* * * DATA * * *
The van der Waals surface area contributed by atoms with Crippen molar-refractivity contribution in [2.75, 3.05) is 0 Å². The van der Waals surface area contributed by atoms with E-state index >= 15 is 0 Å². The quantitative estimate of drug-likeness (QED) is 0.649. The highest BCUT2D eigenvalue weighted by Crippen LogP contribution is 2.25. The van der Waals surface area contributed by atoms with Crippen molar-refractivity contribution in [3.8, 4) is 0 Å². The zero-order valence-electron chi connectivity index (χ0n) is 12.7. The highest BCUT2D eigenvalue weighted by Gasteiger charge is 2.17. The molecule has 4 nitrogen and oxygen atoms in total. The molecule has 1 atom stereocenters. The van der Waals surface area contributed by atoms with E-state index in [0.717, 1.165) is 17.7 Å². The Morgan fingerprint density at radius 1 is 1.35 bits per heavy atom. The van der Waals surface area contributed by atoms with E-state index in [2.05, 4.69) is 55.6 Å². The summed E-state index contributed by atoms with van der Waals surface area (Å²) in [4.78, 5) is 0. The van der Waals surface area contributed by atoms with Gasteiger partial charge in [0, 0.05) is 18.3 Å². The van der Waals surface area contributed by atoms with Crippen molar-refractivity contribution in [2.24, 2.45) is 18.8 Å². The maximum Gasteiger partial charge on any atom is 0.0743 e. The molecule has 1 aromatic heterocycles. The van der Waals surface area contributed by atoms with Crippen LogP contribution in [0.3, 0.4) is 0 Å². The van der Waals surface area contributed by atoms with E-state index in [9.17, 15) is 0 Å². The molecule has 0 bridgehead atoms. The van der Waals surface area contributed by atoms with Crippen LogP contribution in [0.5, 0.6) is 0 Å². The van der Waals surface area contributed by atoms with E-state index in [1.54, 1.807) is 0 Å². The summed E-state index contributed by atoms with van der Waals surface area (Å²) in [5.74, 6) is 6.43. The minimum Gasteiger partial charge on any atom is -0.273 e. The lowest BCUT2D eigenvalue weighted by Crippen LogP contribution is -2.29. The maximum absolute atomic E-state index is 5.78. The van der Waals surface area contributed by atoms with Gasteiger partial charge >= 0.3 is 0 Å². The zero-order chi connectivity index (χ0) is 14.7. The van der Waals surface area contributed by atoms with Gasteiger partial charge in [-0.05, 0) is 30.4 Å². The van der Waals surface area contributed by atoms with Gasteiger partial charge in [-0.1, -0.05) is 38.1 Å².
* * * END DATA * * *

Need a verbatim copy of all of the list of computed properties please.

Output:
The van der Waals surface area contributed by atoms with Crippen molar-refractivity contribution in [2.75, 3.05) is 0 Å². The van der Waals surface area contributed by atoms with E-state index >= 15 is 0 Å². The quantitative estimate of drug-likeness (QED) is 0.649. The highest BCUT2D eigenvalue weighted by Crippen LogP contribution is 2.25. The van der Waals surface area contributed by atoms with Crippen molar-refractivity contribution in [3.8, 4) is 0 Å². The zero-order valence-electron chi connectivity index (χ0n) is 12.7. The highest BCUT2D eigenvalue weighted by Gasteiger charge is 2.17. The molecule has 4 nitrogen and oxygen atoms in total. The molecule has 1 atom stereocenters. The van der Waals surface area contributed by atoms with E-state index in [0.717, 1.165) is 17.7 Å². The Morgan fingerprint density at radius 1 is 1.35 bits per heavy atom. The van der Waals surface area contributed by atoms with E-state index in [2.05, 4.69) is 55.6 Å². The summed E-state index contributed by atoms with van der Waals surface area (Å²) in [4.78, 5) is 0. The van der Waals surface area contributed by atoms with Gasteiger partial charge in [0, 0.05) is 18.3 Å². The van der Waals surface area contributed by atoms with Crippen molar-refractivity contribution in [2.24, 2.45) is 18.8 Å². The maximum Gasteiger partial charge on any atom is 0.0743 e. The molecule has 1 aromatic heterocycles. The van der Waals surface area contributed by atoms with Crippen LogP contribution in [0.3, 0.4) is 0 Å². The van der Waals surface area contributed by atoms with E-state index in [9.17, 15) is 0 Å². The molecule has 0 bridgehead atoms. The van der Waals surface area contributed by atoms with Crippen LogP contribution in [0.5, 0.6) is 0 Å². The van der Waals surface area contributed by atoms with E-state index in [1.54, 1.807) is 0 Å². The summed E-state index contributed by atoms with van der Waals surface area (Å²) in [5.74, 6) is 6.43. The minimum Gasteiger partial charge on any atom is -0.273 e. The lowest BCUT2D eigenvalue weighted by Crippen LogP contribution is -2.29. The maximum absolute atomic E-state index is 5.78. The van der Waals surface area contributed by atoms with Gasteiger partial charge >= 0.3 is 0 Å². The zero-order chi connectivity index (χ0) is 14.7. The van der Waals surface area contributed by atoms with Gasteiger partial charge in [-0.05, 0) is 30.4 Å². The van der Waals surface area contributed by atoms with Gasteiger partial charge in [-0.1, -0.05) is 38.1 Å².